Visual art exhibitions and events with a platform for critical writing
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By: Becky Hunter
I am an emerging freelance art writer, working on growing my business. This blog is my attempt to be 100% truthful about getting work, getting paid, time, marketing & networking, dispelling the myths around creative portfolio careers.
# 9 [6 September 2011]
My workspace history...
So, I finally have a workspace that I'm super happy with, except in one respect: it's in the bedroom of our huge two-room+kitchen apartment, and my boyfriend has such a different sleep schedule to me that when I'd like to be working (early morning) he's still sleeping. Apart from that it's pretty much perfect. My desk is nestled in the corner by a big, bright window, I can hear the rain, and the fan keeps me cool. We have creaky wood floors, which I love; my desk has plenty of drawers; the internet works beautifuly; and I have cheery yellow flowers on the second windowledge.
The two best things about it are:
1. Mike's workspace (music studio) is in the other room, so I can close the door and we both have space and privacy for most of the day.
2. I don't have to leave the house to go to work! (Except when I'm at the gallery, which- since it's unpaid - I'm reducing to two days per week on location, from this week).
Before we moved here, we were sharing Mike's tiny, dark, one-window-man-cave a few blocks West. My desk was in the narrow hallway - meaning visitors had to clamber past me - and I worked approximately five feet away from the couch+desk, on which Mike did his music and college work. It was suffocating for both of us, but we each managed to do some pretty good work while we were there, despite the stress and general awfulness. I tried working at the gallery, the front porch and several lovely cafes, but the heat and lack of AC generally got the better of me.
Turning the clock back a little further, I used my childhood, dark wood writing desk (good feeling) set up in a packed box room at my parent's house (literally packed with laundry, my brother's possessions, family photos, videos, books... hardly any floor space). Mess drives me crazy, so not sure how I coped, except out of necessity. A few years ago it was equally disordered, and my sewing room. Privacy here was good though, and it was always cold, which I find conducive to thinking for some reason. Big jumpers = the best.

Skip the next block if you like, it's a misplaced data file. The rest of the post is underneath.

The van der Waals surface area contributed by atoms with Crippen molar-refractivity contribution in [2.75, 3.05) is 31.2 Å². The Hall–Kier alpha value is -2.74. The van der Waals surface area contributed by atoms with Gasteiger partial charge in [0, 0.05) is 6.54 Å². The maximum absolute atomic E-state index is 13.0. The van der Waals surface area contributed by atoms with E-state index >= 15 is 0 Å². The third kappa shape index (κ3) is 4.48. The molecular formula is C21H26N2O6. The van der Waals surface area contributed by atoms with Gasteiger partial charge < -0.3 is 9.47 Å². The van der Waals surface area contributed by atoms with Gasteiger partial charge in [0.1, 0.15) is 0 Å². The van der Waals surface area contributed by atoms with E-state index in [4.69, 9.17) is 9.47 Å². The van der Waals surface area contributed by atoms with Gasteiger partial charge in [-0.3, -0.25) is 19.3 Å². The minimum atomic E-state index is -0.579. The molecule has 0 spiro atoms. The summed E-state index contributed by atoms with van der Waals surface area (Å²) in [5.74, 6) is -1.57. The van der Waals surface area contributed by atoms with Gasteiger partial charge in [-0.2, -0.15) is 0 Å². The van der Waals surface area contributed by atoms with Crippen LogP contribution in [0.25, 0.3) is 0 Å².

York University was prior to that - during my MA i divided my time between my huge rented room, with a wide desk and peeling paint in Heslington, and the postgrad art history study room, which had THE BEST office chairs ever. Back support rules. And a slow internet connection, which promoted hard work, and hard copy reading and note-taking. I had a couple of lovely friends that woulg work there too, and we'd chat for approx 10 minutes per day, then get down to writing. I love that kind of study mate. At home, I'd talk to my intelligent, well travelled, hippy landlady about my work and hers, and it felt good. Except Mike was far, far away in the USA.
In London, I wrote in various horribly messy bedrooms, kitchen tables, living rooms, cafes, etc. I used a desk at a gallery I worked in for a while. And also loved to stay late in my very first studio in Dalston, propped up on my elbows with my laptop, a clutter of magazines, and a beer on the mezzanine. I wrote a couple of my first ever art reviews (actually published by a-n's print magazine) that way.
Anyway, I thought I'd list my workspaces, as I know very few freelance writers that actually have offices, or even desk space in an academic or creative setting. Again, it's one of those non-glamorous aspects of the writing life, that you just have to get used to. Then again, I love working at home. I get antsy if I'm elsewhere for too long (though I like looong walks too). I like the idea of having a writing studio - more like a conventional white-walled, dusty art studio surrounded by the smells and sounds of art making. Perhaps that's something I'll work on creating if I stay in Philadelphia past this year. I've met another couple of writers who envision something similar.